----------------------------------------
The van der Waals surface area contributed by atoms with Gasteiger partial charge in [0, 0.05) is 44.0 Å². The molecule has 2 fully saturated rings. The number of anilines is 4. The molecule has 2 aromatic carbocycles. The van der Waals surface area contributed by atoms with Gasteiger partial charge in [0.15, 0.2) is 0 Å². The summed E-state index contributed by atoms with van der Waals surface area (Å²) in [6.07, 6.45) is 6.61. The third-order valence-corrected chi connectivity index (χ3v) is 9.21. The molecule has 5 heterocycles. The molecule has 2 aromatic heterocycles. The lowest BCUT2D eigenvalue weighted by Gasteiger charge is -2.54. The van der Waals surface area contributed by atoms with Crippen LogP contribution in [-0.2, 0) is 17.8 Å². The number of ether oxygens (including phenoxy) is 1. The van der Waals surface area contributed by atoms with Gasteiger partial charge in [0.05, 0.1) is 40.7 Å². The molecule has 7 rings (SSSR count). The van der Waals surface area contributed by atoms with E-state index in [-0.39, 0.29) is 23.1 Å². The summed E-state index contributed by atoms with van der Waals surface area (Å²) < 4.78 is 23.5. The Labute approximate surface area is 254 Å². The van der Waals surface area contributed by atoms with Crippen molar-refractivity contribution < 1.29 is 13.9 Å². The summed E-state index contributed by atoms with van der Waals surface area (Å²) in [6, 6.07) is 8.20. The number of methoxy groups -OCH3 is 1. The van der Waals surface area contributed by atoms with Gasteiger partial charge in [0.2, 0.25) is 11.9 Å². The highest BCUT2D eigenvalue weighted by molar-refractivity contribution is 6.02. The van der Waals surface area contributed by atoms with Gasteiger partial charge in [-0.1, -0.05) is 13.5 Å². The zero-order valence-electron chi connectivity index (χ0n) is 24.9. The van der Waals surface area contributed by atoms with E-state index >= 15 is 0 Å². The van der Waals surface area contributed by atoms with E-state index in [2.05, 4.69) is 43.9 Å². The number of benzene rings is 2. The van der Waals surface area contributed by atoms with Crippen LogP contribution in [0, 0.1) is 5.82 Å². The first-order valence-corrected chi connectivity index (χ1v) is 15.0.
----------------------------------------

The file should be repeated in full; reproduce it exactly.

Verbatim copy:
The van der Waals surface area contributed by atoms with Gasteiger partial charge in [0, 0.05) is 44.0 Å². The molecule has 2 fully saturated rings. The number of anilines is 4. The molecule has 2 aromatic carbocycles. The van der Waals surface area contributed by atoms with Gasteiger partial charge in [0.15, 0.2) is 0 Å². The summed E-state index contributed by atoms with van der Waals surface area (Å²) in [6.07, 6.45) is 6.61. The third-order valence-corrected chi connectivity index (χ3v) is 9.21. The molecule has 5 heterocycles. The molecule has 2 aromatic heterocycles. The lowest BCUT2D eigenvalue weighted by Gasteiger charge is -2.54. The van der Waals surface area contributed by atoms with Crippen LogP contribution in [-0.2, 0) is 17.8 Å². The number of ether oxygens (including phenoxy) is 1. The van der Waals surface area contributed by atoms with Gasteiger partial charge in [0.05, 0.1) is 40.7 Å². The molecule has 7 rings (SSSR count). The van der Waals surface area contributed by atoms with E-state index in [-0.39, 0.29) is 23.1 Å². The summed E-state index contributed by atoms with van der Waals surface area (Å²) < 4.78 is 23.5. The Labute approximate surface area is 254 Å². The van der Waals surface area contributed by atoms with Crippen molar-refractivity contribution < 1.29 is 13.9 Å². The summed E-state index contributed by atoms with van der Waals surface area (Å²) in [6, 6.07) is 8.20. The number of methoxy groups -OCH3 is 1. The van der Waals surface area contributed by atoms with Gasteiger partial charge in [0.2, 0.25) is 11.9 Å². The highest BCUT2D eigenvalue weighted by molar-refractivity contribution is 6.02. The van der Waals surface area contributed by atoms with Gasteiger partial charge in [-0.1, -0.05) is 13.5 Å². The zero-order valence-electron chi connectivity index (χ0n) is 24.9. The van der Waals surface area contributed by atoms with E-state index >= 15 is 0 Å². The van der Waals surface area contributed by atoms with E-state index in [2.05, 4.69) is 43.9 Å². The number of benzene rings is 2. The van der Waals surface area contributed by atoms with Crippen LogP contribution in [0, 0.1) is 5.82 Å². The first-order valence-corrected chi connectivity index (χ1v) is 15.0.